Half Bad by Sally Green
This is the latest teen crossover fantasy hit that everyone’s reading, The Hunger Games is so last year dahling! At first I was resistant, but when it was picked for our book group choice, I grasped the mettle and am really glad I did read it.
If you read the blurb which mentions witches a lot and being kept in a cage – it immediately makes you think of Harry Potter and the broom cupboard under the stairs. There are some superficial similarities – The Ministry of Magic’s less benign aspects resemble Green’s Council of Witches, the Death-Eaters are certainly similar in some respects to the black witches here, but that’s as far as it goes. Potter may have been one inspiration, but in fact, Half Bad owes a lot more to Patrick Ness’s Chaos Walking Trilogy in style, for it is a gritty and violent adventure too, although set firmly in our world rather than a frontier planet. It starts in an interesting way. A few pages in and we’re introduced to Nathan’s typical day:
Waking up to sky and air is OK. Waking up to the cage and the shackles is what it is. You can’t let the cage get to you. The shackles rub but healing is quick and easy, so what’s to mind? …
You’ve got to have a plan, though, and the best idea is to have it all worked out the night before so you can slip straight into it without a thought. Mostly the plan is to do what you’re told, but not every day, and not today.
In Nathan’s England, witches live amongst the normal folk, the ‘fain’, and the vast majority are white. Nathan’s mother was a white witch, his brother and sister too will become white witches when they reach seventeen. Nathan is different, his father was a black witch – he’s half and half by birth, and thus of special interest to the Council of Witches, who control all the white witches. Whilst growing up he will be tested regularly, to see if he’s showing black witch tendencies. Black witches are murderous loners, who’d as soon dispatch their own kind as their enemies, the whites. The Council is totally intolerant of black witches, and would like to destroy them all.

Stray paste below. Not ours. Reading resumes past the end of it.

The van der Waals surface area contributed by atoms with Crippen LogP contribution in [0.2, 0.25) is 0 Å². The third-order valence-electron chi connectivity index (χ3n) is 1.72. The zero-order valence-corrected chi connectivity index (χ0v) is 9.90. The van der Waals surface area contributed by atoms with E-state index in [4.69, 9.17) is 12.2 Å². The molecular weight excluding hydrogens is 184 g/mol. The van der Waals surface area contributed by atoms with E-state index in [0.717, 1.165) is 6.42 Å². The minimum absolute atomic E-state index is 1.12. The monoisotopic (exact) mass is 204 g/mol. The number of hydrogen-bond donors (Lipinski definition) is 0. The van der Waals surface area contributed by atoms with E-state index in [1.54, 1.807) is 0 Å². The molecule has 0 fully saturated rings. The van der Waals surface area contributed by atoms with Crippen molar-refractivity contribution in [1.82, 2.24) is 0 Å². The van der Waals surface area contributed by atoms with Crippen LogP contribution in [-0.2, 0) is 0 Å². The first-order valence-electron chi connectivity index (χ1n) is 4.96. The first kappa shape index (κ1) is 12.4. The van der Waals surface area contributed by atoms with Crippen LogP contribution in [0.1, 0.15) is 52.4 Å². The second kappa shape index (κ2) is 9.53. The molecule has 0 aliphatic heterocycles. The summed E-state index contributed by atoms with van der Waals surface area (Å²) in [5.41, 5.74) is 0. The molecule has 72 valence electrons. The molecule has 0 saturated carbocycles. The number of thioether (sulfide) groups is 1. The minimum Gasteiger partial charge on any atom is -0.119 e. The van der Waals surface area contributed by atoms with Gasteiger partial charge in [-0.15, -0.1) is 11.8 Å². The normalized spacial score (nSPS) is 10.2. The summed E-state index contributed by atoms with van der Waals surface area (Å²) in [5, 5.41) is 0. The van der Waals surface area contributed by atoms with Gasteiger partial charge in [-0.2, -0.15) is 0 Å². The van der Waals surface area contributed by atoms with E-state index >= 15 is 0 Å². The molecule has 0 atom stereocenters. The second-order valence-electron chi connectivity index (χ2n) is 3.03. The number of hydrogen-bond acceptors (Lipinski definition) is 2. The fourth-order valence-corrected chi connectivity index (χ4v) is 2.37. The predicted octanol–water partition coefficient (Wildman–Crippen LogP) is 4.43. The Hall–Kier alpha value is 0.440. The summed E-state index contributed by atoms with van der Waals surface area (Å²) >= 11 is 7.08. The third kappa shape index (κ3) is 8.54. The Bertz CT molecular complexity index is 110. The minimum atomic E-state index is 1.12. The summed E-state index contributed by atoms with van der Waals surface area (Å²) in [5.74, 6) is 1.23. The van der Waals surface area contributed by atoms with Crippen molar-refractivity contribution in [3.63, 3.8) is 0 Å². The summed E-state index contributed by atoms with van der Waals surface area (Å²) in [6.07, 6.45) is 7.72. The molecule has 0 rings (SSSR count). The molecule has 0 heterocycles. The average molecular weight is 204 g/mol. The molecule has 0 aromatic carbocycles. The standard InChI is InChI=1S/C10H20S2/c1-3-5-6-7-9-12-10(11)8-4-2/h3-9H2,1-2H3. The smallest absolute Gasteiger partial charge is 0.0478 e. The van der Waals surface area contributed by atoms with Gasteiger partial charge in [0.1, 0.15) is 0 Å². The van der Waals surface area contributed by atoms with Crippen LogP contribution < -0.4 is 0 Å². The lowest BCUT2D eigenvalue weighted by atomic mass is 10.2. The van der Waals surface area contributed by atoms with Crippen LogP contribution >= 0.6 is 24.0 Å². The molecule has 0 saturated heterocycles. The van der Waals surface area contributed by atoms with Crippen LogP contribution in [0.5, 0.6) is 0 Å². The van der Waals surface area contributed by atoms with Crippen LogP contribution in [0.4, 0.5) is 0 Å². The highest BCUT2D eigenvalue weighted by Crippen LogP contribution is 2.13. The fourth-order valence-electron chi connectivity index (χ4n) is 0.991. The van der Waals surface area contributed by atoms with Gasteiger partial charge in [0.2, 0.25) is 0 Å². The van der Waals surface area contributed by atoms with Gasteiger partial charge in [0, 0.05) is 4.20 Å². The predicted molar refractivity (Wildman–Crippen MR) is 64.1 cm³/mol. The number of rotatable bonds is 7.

We periodically flash back to hear more of Nathan’s childhood, and find out how he came to live as a prisoner in a cage out in the wilds. Nathan is desperate to escape. His seventeenth birthday approaches – he needs to be given three gifts and blood from an ancestor. His mother died years ago, his grandmother is under the Council’s controls – he’s never met his father. He’ll die without the blood, he needs to escape and find Marcus.
That’s all I shall tell you, as there is a whole raft of adventure coming for young Nathan and it’s thrilling stuff. There are twists and turns and some shocking scenes and reveations along the way, not least finding out how bad the white witches really are, which I’m sure you will have surmised already.
Interestingly, the book is written totally in the present tense, but you can distinguish between the past and the present by the past being written in the second person, and the present in the first. This combination makes the narrative very immediate and intense. You’re instantly on Nathan’s side – for a lad who could turn out to be the next Voldemort so to speak, he appears to be a reliable narrator.
It will be interesting to see what our book group think, but I really enjoyed this novel. It was pacy, easy to read, and very dark. Roll on the sequel. (Surely you didn’t believe this would be a standalone volume!) (9/10)
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Source: Own copy. To explore further on Amazon UK, please click below…
Sally Green, Half Bad, Penguin paperback, March 2014, 400 pages.